Tell us a little bit about Miss Marnie
Primarily we sell T-Shirts and apparel, but as I’ve learned along the way, it’s about far more than the physical goods. We represent a way for women being able to express themselves in their own unique way and show off their inner queen. Surprisingly a lot of my customers are rural and small town women, which at first you might think is bizarre, but makes total sense. These are woman who don’t typically have the opportunity to express themselves, and last year I drove a bright pink caravan around the country to meet them which reinforced my experiences of motherhood in the modern age. At first you feel like you lose yourself but then there is a huge journey of self (re)discovery. It starts with a breakdown but ends in a breakthrough where you suddenly find yourself thinking “who the fuck am I?”. This isn’t about selling t-shirts, this is about building a community.
What were you doing before this?
Before I had kids I was a journalist working first in newspapers then later in women's magazines, so I understand the importance of telling a good story. Anyone can put a logo on a shirt but when you facilitate the opportunity to connect through vulnerability and realness is when you start a movement.
What made you decide to break away from the norm?
Generally speaking, I’m creative and out-there but when I became a mum I actually started wearing beige clothes. I’m not even joking. Who the fuck am I? I quickly realised I wanted to break free from the stereotypes that having kids is about sacrificing who you are. I think I needed to start this business for myself. Don’t get me wrong, there has been times when running a business feels like it fucking sucks, but even the shit times are okay because I’m not wearing beige anymore.
What has been your biggest challenge?
There is an internal tug of war between keeping it simple, but also seeing how far I can take things. I am always powered by what should come next? Sometimes shit goes wrong, but it’s all part of the fun and a part of the journey. To quote Gary V, “if you aren’t a fan of the journey, why are you in it?”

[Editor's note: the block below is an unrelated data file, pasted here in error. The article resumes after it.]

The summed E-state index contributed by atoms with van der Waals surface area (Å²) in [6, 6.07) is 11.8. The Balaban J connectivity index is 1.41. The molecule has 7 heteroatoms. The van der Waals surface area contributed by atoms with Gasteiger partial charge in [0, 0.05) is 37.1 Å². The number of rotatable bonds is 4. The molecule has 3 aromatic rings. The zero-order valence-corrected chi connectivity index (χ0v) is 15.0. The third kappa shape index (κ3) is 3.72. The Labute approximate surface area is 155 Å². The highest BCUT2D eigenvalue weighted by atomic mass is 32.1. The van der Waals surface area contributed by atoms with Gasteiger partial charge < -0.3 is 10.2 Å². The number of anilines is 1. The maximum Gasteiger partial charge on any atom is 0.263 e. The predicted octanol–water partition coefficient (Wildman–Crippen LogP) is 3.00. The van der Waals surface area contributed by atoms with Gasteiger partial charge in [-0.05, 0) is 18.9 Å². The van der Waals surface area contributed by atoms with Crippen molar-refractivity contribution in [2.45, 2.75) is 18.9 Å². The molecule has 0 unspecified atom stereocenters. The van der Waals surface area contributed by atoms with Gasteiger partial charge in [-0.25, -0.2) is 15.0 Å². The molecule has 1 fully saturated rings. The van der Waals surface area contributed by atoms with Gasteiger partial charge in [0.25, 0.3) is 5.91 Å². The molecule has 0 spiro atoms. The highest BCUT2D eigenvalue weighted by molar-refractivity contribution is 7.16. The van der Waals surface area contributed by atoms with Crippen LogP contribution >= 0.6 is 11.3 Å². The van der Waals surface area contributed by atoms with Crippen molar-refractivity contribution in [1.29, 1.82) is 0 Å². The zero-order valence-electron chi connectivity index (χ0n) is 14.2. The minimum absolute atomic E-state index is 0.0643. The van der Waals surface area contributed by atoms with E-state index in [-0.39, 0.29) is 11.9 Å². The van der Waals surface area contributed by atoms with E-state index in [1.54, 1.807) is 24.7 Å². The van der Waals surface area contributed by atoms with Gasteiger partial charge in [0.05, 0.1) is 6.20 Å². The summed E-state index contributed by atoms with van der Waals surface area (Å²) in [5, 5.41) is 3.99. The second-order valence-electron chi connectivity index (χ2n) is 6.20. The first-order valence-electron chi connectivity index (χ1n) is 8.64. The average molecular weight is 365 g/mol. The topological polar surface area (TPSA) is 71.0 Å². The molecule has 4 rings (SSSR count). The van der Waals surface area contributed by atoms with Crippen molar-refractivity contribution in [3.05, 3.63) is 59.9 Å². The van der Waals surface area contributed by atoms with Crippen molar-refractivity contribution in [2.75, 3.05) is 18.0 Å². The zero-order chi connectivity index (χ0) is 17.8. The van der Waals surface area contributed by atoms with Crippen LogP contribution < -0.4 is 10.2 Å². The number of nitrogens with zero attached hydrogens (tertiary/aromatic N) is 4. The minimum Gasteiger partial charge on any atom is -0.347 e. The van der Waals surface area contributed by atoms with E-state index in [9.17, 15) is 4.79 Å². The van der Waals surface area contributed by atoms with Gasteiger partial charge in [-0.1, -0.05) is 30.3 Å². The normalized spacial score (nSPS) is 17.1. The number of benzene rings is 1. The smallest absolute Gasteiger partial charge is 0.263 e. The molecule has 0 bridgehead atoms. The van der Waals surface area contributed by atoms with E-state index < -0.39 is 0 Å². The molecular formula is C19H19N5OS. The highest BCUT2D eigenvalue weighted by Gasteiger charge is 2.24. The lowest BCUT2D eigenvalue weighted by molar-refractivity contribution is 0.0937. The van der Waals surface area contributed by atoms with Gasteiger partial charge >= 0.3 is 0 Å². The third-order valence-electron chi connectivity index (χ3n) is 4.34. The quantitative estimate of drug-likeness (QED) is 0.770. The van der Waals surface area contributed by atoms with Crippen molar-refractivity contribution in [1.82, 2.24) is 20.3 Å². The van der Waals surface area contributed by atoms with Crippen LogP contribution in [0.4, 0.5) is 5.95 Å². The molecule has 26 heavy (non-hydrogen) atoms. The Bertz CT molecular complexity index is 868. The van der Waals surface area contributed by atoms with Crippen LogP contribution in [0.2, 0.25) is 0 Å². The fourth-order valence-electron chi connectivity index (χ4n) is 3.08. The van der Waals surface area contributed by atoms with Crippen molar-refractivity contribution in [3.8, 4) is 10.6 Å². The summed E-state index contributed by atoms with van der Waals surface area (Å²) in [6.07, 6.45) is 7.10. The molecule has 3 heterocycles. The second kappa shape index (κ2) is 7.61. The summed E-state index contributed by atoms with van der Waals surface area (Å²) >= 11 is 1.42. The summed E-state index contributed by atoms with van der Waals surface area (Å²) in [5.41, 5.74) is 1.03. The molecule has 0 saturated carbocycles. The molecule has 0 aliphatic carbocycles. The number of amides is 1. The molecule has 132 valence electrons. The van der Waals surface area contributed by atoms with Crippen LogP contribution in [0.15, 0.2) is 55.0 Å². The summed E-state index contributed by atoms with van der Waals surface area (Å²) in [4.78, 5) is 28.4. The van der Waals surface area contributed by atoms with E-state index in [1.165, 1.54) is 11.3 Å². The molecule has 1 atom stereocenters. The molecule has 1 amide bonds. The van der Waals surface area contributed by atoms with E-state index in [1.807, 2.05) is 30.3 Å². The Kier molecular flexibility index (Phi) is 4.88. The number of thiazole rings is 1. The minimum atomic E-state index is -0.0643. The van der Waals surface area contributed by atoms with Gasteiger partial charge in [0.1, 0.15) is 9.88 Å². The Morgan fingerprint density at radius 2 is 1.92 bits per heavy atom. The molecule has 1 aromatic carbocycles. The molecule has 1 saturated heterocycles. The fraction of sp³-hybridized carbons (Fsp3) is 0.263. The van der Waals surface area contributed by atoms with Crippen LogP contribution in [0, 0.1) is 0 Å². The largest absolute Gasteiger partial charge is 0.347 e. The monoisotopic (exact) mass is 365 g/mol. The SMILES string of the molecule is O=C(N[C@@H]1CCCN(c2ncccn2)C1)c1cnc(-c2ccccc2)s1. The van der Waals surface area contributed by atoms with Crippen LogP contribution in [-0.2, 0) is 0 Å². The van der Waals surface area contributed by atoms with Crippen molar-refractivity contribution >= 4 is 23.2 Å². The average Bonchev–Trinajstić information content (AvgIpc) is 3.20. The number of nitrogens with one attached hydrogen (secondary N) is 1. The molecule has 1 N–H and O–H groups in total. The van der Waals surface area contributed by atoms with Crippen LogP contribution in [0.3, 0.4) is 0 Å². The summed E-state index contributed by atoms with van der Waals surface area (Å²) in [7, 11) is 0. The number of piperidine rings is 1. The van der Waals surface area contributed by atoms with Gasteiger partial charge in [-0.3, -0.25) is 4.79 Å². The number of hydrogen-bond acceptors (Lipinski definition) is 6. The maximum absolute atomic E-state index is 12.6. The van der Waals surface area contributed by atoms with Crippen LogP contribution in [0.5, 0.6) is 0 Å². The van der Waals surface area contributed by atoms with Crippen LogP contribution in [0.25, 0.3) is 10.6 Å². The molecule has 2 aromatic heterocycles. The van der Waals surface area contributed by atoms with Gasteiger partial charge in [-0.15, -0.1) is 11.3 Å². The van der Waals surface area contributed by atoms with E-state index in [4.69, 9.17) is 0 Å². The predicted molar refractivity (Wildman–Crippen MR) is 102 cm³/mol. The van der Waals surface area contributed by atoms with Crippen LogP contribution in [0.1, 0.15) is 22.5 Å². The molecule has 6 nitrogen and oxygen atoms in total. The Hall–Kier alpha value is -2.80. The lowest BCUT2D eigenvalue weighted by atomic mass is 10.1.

What’s your biggest success?
Last year I was fortunate enough to collaborate with Lifeline and run a campaign for mental health awareness week. I heard so many stories from people who had lost loved ones to suicide, and I realised how I could have a positive impact. Despite all the money we raised, the biggest feeling of success came from realising the power of the message we are carrying. T-shirts with slogans are a dime a dozen, but my creative process is about feeling the shit and living it myself. It’s not just about making money, it’s about being genuine.
As a proud Kiwi, I try to not have regrets and I regularly celebrate “beginners mind”. When I first started the business I didn’t realise there were specific ways things were supposed to be done, so I just did it my own way. There is not one right answer to anything, you just give shit a go and then look back and ask yourself “how was that?”.
Advice to anyone ready to do the same.
First and foremost, understand that it’s a privilege that people are choosing to part with their own money to invest in you and what you stand for. Make it real and bold as fuck. There’s no integrity in faking something just to make money. If you have a why, know it really well and hold that in good stead. Business isn’t easy; so much of the time you are second guessing what you are doing. If you don’t have a why, it’s just a house of cards which can collapse at any second. The why is what gets you through the really shitty times.
Check out Marnies wares at www.msmarnie.com or follow her @msmarnie_is_here